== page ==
Archaeological discoveries at the Sanxingdui and Jinsha sites have established that the area surrounding Chengdu was inhabited over four thousand years ago. At the time of China’s Xia, Shang, and Zhou dynasties, it represented a separate ancient bronze-wielding culture which—following its partial sinification—became known to the Chinese as Shu. In the early 4th century bc, the ninth king of Shu’s Kaiming dynasty relocated from nearby Pi County, giving his new capital the name Chengdu. Shu was conquered by Qin in 316 bc and the settlement refounded by the Qin general Zhang Yi. (A Chinese legend explains the town’s nickname “Turtle City” by claiming Zhang planned the course of his city walls by following a turtle’s tracks.) Although he had argued against the invasion, the settlement thrived and the additional resources from Sichuan helped enable the First Emperor of Qin to unify the Warring States which had succeeded the Zhou.

Imperial era

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The Dujiangyan Irrigation System built in 256 BC still functions today.

Under the Han, the brocade produced at Chengdu became fashionable and was exported throughout China. A “Brocade Official” (錦官, jinguan) was established to oversee its quality and supply. After the fall of the Eastern Han,Liu Bei ruled Shu, the southwestern of the Three Kingdoms, from Chengdu. His minister Zhuge Liang called the area the “Land of Abundance”. Under the Tang, Chengdu was considered the second most prosperous city in China after Yangzhou. Both Li Bai and Du Fu lived in the city. Li Bai praised it as “lying above the empyrean”. The city’s present Caotang (“Grass Hall”) was constructed in 1078 in honor of an earlier, more humble structure of that name erected by Du Fu in 760, the second year of his 4-year stay. The Taoist Qingyang Gong (“Green Goat Temple”) was built in the 9th century.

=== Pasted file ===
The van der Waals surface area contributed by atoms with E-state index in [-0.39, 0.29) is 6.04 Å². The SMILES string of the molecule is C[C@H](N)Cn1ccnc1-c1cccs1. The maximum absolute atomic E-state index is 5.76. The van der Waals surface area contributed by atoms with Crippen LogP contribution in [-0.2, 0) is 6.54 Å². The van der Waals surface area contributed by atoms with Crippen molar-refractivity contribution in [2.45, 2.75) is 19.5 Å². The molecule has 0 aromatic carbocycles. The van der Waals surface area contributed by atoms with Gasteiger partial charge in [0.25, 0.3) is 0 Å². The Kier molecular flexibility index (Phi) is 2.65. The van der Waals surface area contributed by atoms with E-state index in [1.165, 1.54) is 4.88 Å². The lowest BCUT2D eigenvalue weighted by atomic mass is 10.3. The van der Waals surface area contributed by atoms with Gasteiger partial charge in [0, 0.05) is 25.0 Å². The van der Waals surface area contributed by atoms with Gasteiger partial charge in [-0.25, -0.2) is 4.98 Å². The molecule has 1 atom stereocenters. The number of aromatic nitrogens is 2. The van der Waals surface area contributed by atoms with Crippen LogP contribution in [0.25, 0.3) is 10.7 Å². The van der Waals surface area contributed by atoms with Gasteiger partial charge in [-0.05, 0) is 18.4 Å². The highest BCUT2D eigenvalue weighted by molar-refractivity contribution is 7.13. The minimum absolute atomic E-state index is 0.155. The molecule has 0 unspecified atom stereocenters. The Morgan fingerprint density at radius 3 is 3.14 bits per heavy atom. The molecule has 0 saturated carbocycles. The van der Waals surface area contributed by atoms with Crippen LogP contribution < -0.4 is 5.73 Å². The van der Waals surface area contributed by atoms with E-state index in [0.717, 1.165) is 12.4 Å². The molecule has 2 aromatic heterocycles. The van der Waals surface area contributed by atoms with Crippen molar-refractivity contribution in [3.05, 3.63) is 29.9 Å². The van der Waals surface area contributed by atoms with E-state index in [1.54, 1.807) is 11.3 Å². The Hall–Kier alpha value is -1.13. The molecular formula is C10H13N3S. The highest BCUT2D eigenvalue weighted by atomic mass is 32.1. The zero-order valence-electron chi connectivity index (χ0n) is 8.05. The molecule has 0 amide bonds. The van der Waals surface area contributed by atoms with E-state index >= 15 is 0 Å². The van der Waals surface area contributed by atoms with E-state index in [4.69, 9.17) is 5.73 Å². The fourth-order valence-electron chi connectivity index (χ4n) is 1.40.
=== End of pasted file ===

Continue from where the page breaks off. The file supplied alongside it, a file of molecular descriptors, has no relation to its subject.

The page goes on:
Chengdu was the capital of Wang Jian’s Former Shu from 907 to 925, when it was conquered by the Later Han. TheLater Shu was founded by Meng Zhixiang in 934, with its capital at Chengdu. Its King Mengchang beautified the city by ordering hibiscus to be planted upon the city walls.

The Song conquered the city in 965 and used it for the introduction of the first widely used paper money

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Tomb doors from Pi County showing men in hanfu, one with a shield and the other a broom (1st or 2nd century).

in the world. Su Shi praised it as “the southwestern metropolis”. At the fall of the Song, a rebel leader set up a short-lived kingdom known as Great Shu (大蜀, Dàshǔ). The Mongols sacked Chengdu in 1279 with a general slaughter that Horner estimated at over a million. During theirYuan dynasty, Marco Polo visited Chengdu and wrote about the Anshun Bridge or an earlier version of it.

 

At the fall of the Ming, the rebel Zhang Xianzhong established his Great Western Kingdom (大西) with its capital at Chengdu; it lasted only from 1643 to 1646. Zhang was said to have massacred large number of people in Chengdu and throughout Sichuan. In any case, Chengdu was said to have become a virtual ghost town frequented by tigers and the depopulation of Sichuan necessitated the resettlement of millions of people from other provinces during the Qing dynasty. Following theColumbian Exchange, the Chengdu Plain became one of China’s principal sources of tobacco. Pi Countywas considered to have the highest quality in Sichuan, which was the center of the country’s cigarand cigarette production, the rest of the country long continuing to consume snuff instead.

Modern era

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Huangchengba in 1911

In 1911, Chengdu’s branch of the Railway Protection Movement helped trigger the Wuchang Uprising, which led to the Xinhai Revolution that overthrew the Qing dynasty.

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40th Bombardment Group Boeing B-29-5-BW Superfortress 42-6281 “20th Century Unlimited” at Hsinching Airfield (A-1), China, advanced China Base of the 40th Bomb Group after completion of a raid on Anshan, Manchuria. Mission #4, 29 July 1944